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DARPA Seeks To Launch Drones From Ships

Defense Advanced Research Projects Agency wants ideas to let small ships serve as mobile bases for unmanned aerial vehicles, or drones.

Military Drones Present And Future: Visual Tour
Military Drones Present And Future: Visual Tour
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The Defense Advanced Research Projects Agency is inviting proposals for the design and development of systems that would let small ships serve as mobile bases for unmanned aerial vehicles, or drones.

The Department of Defense faces limitations in conducting airborne intelligence and surveillance with aircraft that take off from land bases. For example, some unmanned aircraft require runaways of a mile or longer. And helicopters, while able to take off vertically, have limited range.

DARPA's program, called Tactically Exploited Reconnaissance Node (TERN) after a family of seabirds, seeks a faster, less expensive way to do that work. The idea is to use smaller ships as mobile launch and recovery sites for long-endurance drones.

[ Secuity will always be a key issue. Read Pentagon Unveils Secure Mobile Device Plan. ]

DARPA will host a conference on March 20 in Arlington, Va., to discuss its objectives. The research agency seeks conceptual designs that combine a drone and a launch and recovery system. The specifications call for a 600-pound payload and operating radius of up to 900 nautical miles from the host vessel. The launch and recovery system would have to fit LCS-2-class ships and other surface combat vessels. The specs require a system capable of launching in rough seas and with minimal space requirements.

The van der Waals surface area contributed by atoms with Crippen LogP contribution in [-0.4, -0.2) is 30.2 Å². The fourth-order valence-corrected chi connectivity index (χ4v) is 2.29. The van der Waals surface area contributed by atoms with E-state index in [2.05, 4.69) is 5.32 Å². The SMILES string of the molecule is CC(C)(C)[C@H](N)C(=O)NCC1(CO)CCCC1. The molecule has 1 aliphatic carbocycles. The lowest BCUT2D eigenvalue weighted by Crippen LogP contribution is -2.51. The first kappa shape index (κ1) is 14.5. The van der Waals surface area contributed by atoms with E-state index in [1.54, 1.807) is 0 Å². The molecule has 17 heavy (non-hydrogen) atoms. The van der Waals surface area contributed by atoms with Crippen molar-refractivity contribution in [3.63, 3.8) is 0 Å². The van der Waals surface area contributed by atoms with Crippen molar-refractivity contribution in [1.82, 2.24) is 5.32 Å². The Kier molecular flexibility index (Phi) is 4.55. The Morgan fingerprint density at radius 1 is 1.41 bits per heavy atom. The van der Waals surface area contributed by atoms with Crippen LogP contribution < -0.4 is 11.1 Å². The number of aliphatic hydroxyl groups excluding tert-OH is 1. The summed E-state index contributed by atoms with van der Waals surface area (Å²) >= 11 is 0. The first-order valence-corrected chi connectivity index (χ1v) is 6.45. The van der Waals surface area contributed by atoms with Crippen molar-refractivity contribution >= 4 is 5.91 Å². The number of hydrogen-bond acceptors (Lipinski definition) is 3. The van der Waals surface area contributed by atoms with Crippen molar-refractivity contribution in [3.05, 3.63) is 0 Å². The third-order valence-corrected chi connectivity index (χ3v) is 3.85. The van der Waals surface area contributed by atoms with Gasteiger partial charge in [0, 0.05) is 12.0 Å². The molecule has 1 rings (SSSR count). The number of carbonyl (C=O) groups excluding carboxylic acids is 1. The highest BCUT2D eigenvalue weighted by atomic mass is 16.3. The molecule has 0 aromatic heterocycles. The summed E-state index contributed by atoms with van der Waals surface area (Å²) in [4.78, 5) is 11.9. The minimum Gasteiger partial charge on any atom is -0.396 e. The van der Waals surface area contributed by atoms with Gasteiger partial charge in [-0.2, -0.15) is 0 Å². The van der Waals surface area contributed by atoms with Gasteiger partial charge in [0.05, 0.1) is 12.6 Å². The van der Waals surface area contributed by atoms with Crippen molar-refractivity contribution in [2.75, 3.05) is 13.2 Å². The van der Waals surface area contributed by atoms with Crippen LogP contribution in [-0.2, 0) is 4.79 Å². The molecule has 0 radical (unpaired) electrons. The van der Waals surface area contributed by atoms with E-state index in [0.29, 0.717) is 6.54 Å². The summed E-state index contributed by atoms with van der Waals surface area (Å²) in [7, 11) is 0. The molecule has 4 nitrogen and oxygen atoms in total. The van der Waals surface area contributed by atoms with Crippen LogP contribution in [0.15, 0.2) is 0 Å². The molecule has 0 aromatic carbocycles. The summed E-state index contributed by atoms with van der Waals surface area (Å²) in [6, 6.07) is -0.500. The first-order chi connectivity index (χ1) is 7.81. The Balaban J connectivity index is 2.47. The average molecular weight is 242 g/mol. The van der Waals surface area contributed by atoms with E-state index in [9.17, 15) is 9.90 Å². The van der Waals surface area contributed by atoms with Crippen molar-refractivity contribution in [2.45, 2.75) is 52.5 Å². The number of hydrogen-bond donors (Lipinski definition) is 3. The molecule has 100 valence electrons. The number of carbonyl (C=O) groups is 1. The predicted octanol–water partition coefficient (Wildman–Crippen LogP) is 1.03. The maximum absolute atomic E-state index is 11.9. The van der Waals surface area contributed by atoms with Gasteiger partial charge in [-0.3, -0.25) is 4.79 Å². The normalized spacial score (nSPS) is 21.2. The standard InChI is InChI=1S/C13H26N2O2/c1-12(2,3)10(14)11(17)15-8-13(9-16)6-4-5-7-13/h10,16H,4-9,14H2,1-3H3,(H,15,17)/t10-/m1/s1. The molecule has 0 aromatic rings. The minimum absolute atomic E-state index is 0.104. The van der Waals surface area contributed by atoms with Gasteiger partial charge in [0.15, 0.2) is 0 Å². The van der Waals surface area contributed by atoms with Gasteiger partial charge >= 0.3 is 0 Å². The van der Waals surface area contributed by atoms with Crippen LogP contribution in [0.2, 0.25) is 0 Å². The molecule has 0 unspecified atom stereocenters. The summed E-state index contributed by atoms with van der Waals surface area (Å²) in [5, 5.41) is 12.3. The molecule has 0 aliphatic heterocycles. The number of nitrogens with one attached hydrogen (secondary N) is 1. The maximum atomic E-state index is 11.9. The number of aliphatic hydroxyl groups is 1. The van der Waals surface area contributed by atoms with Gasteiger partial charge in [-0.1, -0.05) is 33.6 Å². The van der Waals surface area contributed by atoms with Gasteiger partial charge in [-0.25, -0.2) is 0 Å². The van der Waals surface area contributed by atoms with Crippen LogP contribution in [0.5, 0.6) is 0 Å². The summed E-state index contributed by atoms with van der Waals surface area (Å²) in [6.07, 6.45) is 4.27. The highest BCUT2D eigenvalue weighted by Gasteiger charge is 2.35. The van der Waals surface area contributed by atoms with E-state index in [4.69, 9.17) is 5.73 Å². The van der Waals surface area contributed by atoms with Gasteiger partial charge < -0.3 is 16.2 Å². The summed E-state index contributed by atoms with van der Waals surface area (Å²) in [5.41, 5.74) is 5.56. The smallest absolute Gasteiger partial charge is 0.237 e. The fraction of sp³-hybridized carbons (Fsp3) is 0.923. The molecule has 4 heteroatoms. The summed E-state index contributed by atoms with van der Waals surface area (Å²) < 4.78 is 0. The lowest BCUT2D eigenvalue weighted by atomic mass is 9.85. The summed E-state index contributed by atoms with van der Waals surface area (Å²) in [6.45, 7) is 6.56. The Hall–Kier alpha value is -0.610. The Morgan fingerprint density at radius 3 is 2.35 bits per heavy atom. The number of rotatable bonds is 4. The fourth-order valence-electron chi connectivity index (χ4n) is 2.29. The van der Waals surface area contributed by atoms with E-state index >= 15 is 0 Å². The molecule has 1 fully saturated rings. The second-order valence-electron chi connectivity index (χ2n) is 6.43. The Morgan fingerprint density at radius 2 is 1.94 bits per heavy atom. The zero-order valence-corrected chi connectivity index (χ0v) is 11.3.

"Enabling small ships to launch and retrieve long-endurance UAVs on demand would greatly expand our situational awareness and our ability to quickly and flexibly engage in hotspots over land or water," said program manager Daniel Patt in a statement. The new program will roll out in three phases over 40 months, concluding with a launch and recovery demonstration.

The TERN program is the latest effort by DOD to deploy drones in new ways. DARPA also envisions deploying drones in containers under the sea floor. That program, called Upward Falling Payloads, aims to create ways of storing drones and other technologies in waterproof containers deep in the ocean. The drones would be brought to the surface when needed.

The U.S. Navy is in the early stages of deploying drones on aircraft carriers and in December successfully completed its first at-sea test aboard the USS Harry S. Truman. A Northrop Grumman X-47B was put through trials to assess how well it would operate on a carrier. The Navy plans to demonstrate the first carrier-based launches of UAVs this year.

 

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